On the hottest day of the summer (so far), “no joy” was an apt way to describe the crowded, sweltering streetcar journey and sweat-inducing walk to Lee’s Palace. Thankfully, the venue had fully employed its air conditioning and was only modestly attended when Montreal band No Joy took the stage.
Based out of Montreal, the band consists of singer/guitarist Jasamine White-Gluz and guitarist Laura Lloyd, accompanied by a drummer and bassist.
As the supporting act for Baltimore band Lower Dens, No Joy played a super tight 30-minute set. The band performed with little interaction with the audience, hunched over and brandishing their instruments with long hair curtaining their faces like shields. Being the odd one out without long hair, the drummer wore a green reptilian monster mask to cover his face.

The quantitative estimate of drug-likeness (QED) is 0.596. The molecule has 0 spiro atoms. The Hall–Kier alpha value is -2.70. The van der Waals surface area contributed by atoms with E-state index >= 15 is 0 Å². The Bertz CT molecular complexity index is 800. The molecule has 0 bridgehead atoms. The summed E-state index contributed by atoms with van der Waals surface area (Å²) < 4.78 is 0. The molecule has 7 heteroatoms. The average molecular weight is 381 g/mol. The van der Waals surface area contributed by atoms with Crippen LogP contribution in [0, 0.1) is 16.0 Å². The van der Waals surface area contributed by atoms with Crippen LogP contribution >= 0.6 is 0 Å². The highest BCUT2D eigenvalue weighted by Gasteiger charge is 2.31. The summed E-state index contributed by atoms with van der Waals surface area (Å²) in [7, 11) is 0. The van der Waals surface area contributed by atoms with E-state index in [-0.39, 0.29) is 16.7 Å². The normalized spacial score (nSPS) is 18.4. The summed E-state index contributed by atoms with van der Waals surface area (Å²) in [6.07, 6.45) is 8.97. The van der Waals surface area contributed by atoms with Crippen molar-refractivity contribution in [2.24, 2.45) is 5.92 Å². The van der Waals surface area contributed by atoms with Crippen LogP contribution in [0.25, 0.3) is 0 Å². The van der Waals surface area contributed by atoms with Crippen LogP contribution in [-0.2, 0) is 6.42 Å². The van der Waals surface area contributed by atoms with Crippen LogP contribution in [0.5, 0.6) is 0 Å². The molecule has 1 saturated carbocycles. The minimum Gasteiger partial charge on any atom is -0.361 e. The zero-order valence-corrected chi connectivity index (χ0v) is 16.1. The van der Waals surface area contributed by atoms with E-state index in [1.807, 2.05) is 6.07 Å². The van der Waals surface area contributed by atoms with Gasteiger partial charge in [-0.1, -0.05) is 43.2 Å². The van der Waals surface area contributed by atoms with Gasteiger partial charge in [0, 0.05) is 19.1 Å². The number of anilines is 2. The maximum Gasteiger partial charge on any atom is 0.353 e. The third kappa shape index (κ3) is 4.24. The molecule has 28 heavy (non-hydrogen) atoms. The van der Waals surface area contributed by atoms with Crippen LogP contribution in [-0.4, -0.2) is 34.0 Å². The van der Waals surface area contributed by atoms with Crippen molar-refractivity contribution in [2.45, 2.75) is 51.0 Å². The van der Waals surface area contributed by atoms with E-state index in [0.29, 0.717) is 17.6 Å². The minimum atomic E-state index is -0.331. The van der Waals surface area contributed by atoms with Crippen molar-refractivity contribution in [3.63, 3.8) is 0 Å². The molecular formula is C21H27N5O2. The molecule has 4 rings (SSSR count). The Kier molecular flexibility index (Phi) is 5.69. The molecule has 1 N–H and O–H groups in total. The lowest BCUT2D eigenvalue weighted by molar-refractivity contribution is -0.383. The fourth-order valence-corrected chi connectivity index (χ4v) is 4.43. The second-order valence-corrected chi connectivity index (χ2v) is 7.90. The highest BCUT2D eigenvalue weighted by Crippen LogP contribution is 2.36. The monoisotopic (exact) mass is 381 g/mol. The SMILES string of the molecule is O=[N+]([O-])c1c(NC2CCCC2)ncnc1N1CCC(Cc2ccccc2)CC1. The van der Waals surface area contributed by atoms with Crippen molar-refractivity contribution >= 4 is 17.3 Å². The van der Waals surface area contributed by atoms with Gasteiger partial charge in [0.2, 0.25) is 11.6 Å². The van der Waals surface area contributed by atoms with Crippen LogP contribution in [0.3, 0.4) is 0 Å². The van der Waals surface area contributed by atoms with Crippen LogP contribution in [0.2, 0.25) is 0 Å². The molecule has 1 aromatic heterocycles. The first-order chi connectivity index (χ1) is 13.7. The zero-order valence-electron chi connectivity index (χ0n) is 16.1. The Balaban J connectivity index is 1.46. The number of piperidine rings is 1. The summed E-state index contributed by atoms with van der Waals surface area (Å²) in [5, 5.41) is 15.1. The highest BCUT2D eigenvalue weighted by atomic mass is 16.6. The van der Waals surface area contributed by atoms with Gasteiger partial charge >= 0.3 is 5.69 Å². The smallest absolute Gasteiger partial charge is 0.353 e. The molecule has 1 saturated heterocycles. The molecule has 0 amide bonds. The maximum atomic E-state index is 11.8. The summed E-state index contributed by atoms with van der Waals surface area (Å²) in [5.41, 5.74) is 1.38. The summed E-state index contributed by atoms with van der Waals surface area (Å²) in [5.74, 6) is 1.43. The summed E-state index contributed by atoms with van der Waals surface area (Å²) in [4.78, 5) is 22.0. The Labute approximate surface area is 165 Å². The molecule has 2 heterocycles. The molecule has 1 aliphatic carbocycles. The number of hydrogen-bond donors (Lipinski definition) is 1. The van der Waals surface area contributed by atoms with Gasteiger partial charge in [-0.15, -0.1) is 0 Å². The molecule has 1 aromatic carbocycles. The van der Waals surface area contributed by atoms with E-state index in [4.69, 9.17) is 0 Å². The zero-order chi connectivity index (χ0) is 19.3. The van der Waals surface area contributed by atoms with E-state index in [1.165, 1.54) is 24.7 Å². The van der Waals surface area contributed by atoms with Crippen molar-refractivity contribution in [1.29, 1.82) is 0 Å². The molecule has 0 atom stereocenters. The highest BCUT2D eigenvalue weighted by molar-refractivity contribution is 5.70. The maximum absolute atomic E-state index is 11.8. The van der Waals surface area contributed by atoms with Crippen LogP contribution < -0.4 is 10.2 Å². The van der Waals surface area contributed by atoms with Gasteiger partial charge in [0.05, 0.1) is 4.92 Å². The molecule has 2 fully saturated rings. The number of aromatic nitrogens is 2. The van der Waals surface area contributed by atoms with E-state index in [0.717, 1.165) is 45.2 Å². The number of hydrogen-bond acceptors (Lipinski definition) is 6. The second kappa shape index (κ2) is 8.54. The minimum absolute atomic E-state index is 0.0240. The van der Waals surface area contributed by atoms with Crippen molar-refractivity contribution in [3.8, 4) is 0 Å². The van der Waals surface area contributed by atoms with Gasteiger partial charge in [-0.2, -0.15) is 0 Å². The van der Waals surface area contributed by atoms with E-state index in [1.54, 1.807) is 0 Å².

It’s unknown if it was due to time constraints or a demonstration of a “we don’t give a shit” attitude, but the band barely paused between each song. Literally no words were uttered, other than lyrical delivery. Instead, the sustained sounds of distortion and feedback drowned out any semblance of applause from the audience, before promptly launching into the next song.
What they lacked in stage presence, No Joy made up for with musical prowess and face-melting noise rock. On record, you get an idea of how loud this band can get – with their ample use of distortion and shoegazer leanings. Take this idea and multiply it tenfold. No Joy’s live performance also throws grungy, 90s-inspired guitar sounds into the mix and turns it up loud. The drummer was visibly pounding the living daylights out of his drum set and at an astounding speed, at that. The 30-minute set had my ears ringing afterwards; a full-length headlining set could have the potential to deafen (in a good way? Note to self: wear earplugs to shows more often).